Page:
There was always going to be a lawsuit.
In June, when state lawmakers in Albany approved a package of bills allowing communities around New York to establish rent-control policies when they face severe housing shortages, they also expanded rent stabilization rules that were already in place in New York City and a few surrounding counties. In the weeks since, as tenant advocates have rejoiced, landlords have huddled, dropping hints that they would file a lawsuit over some aspects of the new law, including a provision that ends vacancy decontrol, which allowed some units to become unregulated when tenants left.
In July, a group of landlords and landlord associations filed the suit, naming the City of New York and the Rent Guidelines Board as defendants. It’s a long complaint, well over 100 pages, and it attacks the rent stabilization laws from a number of angles. The arguments are aimed at the rent stabilization program as a whole, rather than just the expansions that were recently approved by the legislature. The laws violate due process, they argue. And, they say, by so severely restricting their use of the apartments, the laws amount to a “taking” of landlords’ property under the 5th Amendment.
“The [Rent Stabilization Law] deprives property owners of their core rights to exclude others from their property and to possess, use, and dispose of their property,” the complaint says.
The takings argument turns on two concepts. One is that the laws are so onerous that they amount to a “physical taking” of private property by the government — like eminent domain but without any compensation. The other is that they add up to an “uncompensated regulatory taking,” because restricting the amount of rent that landlords can charge lowers the value of the property.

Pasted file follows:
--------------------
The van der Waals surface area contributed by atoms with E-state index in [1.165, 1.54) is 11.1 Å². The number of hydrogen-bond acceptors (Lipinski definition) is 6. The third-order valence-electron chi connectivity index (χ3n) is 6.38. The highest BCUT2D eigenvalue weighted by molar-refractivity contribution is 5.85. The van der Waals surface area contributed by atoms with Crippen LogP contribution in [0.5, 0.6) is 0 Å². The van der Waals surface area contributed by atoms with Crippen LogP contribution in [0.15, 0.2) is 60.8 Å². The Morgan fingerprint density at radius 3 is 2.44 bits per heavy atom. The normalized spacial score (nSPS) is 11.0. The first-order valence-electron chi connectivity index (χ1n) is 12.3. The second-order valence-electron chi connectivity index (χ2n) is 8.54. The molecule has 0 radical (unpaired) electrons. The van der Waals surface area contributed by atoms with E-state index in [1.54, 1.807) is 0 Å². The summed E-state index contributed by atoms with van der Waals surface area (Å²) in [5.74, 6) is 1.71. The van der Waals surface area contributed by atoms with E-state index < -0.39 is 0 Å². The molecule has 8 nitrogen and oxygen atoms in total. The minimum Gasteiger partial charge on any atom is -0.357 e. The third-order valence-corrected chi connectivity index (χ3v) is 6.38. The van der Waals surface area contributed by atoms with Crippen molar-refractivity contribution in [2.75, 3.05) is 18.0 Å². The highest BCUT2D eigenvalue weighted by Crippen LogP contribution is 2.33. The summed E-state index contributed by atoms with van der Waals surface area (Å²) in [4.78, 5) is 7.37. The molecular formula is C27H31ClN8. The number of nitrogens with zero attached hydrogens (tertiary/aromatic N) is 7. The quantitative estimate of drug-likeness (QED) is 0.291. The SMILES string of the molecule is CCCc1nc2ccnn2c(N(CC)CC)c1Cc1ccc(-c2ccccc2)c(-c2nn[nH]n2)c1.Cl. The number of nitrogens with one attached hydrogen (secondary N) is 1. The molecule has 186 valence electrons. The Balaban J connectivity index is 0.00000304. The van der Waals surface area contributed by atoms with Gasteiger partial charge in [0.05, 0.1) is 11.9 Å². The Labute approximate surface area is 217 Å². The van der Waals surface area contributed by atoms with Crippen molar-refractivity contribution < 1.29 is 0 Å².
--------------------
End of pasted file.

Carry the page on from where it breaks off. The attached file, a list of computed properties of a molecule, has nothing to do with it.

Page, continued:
Is either argument likely to prevail?
Case law is varied, but it has generally been very difficult to convince courts that regulations like rent control amount to a taking by the government, says Rick Leland, a partner at the law firm Akerman in New York who also teaches real estate and land-use courses at Columbia University. Leland, who has been a member of the influential Real Estate Board of New York and opposes rent control as a policy, says that the complainants are likely trying to get the case into the U.S. Supreme Court, a strategy Leland is also skeptical of. The Court declined to hear the last big challenge to New York’s rent stabilization laws in 2012, as it does with the vast majority of cases filed before it. Even with the recent rightward lurch of the court, there’s not a lot of clues on how the U.S. Supreme Court would rule on the merits of the takings claims in the landlords’ lawsuits, Leland says.
“I think it’s going to be a difficult lawsuit, and it’s certainly not going to end in the district court,” Leland says.
Property owners have had mixed results with takings claims related to rent control in other jurisdictions. In California, Rob Coldren has made a 40-year career representing owners of mobile home parks, sometimes challenging local rent control laws. In one case, an owner sued the City of Goleta in Santa Barbara County over a law that capped rent increases on land in its mobile home park. An identical law had been in place at the county level when the owner bought the property, but the owner sued when the City of Goleta incorporated and adopted the same law at the local level. The case ping-ponged through the court system; initially the owners, who were represented by Coldren, lost at district court, and then won in the 9th Circuit Court of Appeals, but later the 9th Circuit reheard the case and affirmed the district court’s decision.